Chief’s letter to BIA Regional Director: “It’s time for the BIA to stop the human rights abuses against us.”
Winnemem Wintu Chief and Spiritual Leader Caleen Sisk sent a letter to BIA Regional Director Amy Dutschke, urging her to intervene and close the ceremonial land to outsiders from outsiders during our Coming of Age ceremony June 30-July 3.
“By keeping the Winnemem Wintu, a tribe with a long history of government-to-government relations with the U.S., in your “unrecognized” status, you are by proxy authorizing human rights violations against our tribe and the disruption of our ceremony.”
Full letter is pasted below. The chief has fasted for 11 days and will continue to do so until Ms. Dutschke or the appropriate official meets with her.
Help us reach the BIA! Contact Amy Dutschke at Pacific Regional Office Bureau of Indian Affairs 2800 Cottage Way Sacramento, CA 95825
Phone: (916) 978-6000, (916) 978-6099
Be sure to cite AJR 39 – the California state resolution that urges the federal government to recognize the Winnemem!
Beedi Yalumina! Never give up!
Pacific Regional Office
Bureau of Indian Affairs
2800 Cottage Way
Sacramento, CA 95825 June 27, 2012
Dear Ms. Dutschke,
I am Caleen Sisk, Spiritual Leader and Chief of the Winnemem Wintu Tribe from Northern California.
Although we have met with Bureau representatives on several occasions in Washington, D.C., and both our state Senators in the past have sent inquiries to the Bureau regarding our tribal status, it was recommended that we send a formal request for meeting with you because of the urgency of our current situation.
I am writing to request a meeting with you to discuss our status as an “unrecognized” tribe. I have been fasting for 9 days and will continue to do so until a meeting can be arranged.
We are a deeply traditional people who still practice our indigenous religion at numerous sacred sites along the McCloud River watershed.
For six years, we have struggled with the U.S. Forest Service to hold a peaceful Coming of Age ceremony at our Puberty Rock sacred site on the McCloud. in the Shasta-Trinity National Forest, and a large portion of the site is now a Forest Service campground. Because we are federally unrecognized, the Forest Service states that they can’t close the ceremonial site and river for us to protect the privacy of the ceremonies.
During previous ceremonies, we have endured heckling, racial harassment and even had a woman flash her naked breasts at us, while curiosity seekers and fishermen have disrupted the ceremony by walking through the grounds or near the young women’s traditional bark huts.
Now, after a long campaign, the Forest Service has finally issued a river closure for health and safety reasons, but they will not issue a mandatory closure of the ceremonial land because of our status with the BIA. The Forest Service has informed us that the only way they would have the legal authority to close the campground and area to the general public is if we were on the list of federally recognized tribes.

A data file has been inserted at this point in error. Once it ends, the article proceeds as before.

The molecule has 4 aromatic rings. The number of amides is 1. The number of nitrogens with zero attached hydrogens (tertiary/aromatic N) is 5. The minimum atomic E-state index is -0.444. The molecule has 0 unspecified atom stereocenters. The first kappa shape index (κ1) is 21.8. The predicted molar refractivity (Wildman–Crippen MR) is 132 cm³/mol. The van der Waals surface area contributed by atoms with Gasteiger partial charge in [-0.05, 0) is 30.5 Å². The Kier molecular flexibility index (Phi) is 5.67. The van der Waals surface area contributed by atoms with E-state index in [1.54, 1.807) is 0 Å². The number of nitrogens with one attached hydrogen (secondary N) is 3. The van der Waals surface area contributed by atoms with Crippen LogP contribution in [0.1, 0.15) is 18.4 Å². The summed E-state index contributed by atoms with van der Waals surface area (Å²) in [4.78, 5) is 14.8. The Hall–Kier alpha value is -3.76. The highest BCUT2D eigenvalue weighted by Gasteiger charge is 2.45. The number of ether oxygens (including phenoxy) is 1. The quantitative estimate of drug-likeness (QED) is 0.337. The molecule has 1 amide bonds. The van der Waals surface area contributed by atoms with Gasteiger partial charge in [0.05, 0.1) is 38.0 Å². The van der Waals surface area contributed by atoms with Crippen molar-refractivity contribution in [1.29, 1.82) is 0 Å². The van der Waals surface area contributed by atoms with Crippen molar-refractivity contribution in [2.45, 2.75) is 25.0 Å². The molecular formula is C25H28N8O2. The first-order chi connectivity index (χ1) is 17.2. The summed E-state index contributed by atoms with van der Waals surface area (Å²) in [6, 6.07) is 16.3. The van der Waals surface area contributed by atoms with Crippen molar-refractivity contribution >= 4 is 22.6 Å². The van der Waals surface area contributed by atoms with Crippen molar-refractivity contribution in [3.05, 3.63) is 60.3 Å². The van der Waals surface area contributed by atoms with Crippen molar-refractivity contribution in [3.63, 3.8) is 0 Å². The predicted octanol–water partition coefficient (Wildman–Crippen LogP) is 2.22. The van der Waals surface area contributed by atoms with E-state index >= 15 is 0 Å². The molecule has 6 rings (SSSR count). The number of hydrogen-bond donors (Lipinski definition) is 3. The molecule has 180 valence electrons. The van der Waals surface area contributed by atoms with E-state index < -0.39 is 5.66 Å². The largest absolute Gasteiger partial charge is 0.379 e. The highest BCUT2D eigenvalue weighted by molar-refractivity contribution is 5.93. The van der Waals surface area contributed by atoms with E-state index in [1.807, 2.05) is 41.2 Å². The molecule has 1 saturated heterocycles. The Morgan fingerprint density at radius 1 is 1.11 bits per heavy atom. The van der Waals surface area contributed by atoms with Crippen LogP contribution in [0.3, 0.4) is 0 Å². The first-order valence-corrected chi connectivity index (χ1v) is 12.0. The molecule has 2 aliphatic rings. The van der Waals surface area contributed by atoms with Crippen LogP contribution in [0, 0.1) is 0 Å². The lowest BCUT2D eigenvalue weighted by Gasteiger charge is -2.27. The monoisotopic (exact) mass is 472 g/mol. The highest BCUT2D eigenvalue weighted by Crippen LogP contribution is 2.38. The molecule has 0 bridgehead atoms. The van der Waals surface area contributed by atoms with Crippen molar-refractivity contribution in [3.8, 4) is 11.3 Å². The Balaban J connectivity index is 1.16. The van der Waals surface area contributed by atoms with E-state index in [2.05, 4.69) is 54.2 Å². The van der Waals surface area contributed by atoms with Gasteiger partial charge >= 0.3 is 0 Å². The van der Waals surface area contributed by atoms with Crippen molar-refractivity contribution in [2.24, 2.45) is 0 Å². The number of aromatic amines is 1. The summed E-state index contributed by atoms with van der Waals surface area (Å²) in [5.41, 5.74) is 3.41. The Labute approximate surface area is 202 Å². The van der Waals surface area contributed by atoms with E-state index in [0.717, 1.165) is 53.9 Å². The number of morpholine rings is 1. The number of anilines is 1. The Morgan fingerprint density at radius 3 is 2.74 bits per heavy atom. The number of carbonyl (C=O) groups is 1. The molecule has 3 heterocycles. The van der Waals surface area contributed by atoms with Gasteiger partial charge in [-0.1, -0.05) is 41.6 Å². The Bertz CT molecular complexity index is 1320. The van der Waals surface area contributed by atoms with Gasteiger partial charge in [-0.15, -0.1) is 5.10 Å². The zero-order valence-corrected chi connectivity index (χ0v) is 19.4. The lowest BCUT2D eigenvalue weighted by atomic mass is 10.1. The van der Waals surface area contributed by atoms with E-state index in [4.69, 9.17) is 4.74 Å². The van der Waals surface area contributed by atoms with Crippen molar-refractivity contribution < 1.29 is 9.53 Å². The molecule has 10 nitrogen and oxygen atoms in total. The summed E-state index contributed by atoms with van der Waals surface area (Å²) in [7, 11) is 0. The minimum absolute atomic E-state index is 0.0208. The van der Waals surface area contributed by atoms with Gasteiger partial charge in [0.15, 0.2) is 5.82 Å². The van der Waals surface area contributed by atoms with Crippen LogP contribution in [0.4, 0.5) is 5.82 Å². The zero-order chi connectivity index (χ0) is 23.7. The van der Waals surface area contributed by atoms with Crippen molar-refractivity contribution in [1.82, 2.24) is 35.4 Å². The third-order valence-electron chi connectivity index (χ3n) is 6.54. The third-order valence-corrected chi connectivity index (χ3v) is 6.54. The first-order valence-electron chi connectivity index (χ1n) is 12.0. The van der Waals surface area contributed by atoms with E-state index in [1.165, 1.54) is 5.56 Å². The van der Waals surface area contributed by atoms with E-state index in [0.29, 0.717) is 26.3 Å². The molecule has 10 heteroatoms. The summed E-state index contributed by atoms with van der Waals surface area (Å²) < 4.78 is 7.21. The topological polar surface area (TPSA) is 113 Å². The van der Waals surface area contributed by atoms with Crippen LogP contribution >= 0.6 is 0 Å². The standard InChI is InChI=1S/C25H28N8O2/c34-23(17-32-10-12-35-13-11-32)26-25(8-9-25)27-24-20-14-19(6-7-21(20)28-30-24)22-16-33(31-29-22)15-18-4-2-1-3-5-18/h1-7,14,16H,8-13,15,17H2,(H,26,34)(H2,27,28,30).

We believe it’s time that the BIA step in and do what’s necessary to protect our upcoming ceremony this June 30-July 3, and all future ceremonies, from human rights violations. By keeping the Winnemem Wintu, a tribe with a long history of government-to-government relations with the U.S., in your “unrecognized” status, you are by proxy authorizing human rights violations against our tribe and the disruption of our ceremony.
I would like to request a meeting with you as soon as possible, hopefully before our ceremony begins Saturday, June 30, to discuss this matter and start the process to getting a technical correction to restore our recognized status so we can have a ceremony in peace and dignity. Because this is of the utmost importance to the survival of our culture and our religious rights, I will be fasting until this meeting takes place.
The Winnemem Wintu have been recognized on numerous occasions by the federal government: the 1851 unratified Cottonwood Treaty of which our former chief Norel Putus is a signer; the establishment of the temporary reservation at the Baird Fish Hatchery on our river; the 1941 Central Valley Project Indian Lands Acquisition Act, which authorized our removal and the removal of our burials from the McCloud River to clear the way for Shasta Lake; our chief’s 25-year-old eagle feather permit, which was recently revoked, and in so many other ways.
The Tejon Indian Tribe was recently discovered to have been omitted by accident by your agency. We believe the Winnemem Wintu have suffered the same fate, and we are eager to meet with you to help remedy this great injustice.
Spiritual and Tribal Leader
Winnemem Wintu Tribe
14840 Bear Mountain Road
Redding, CA. 96003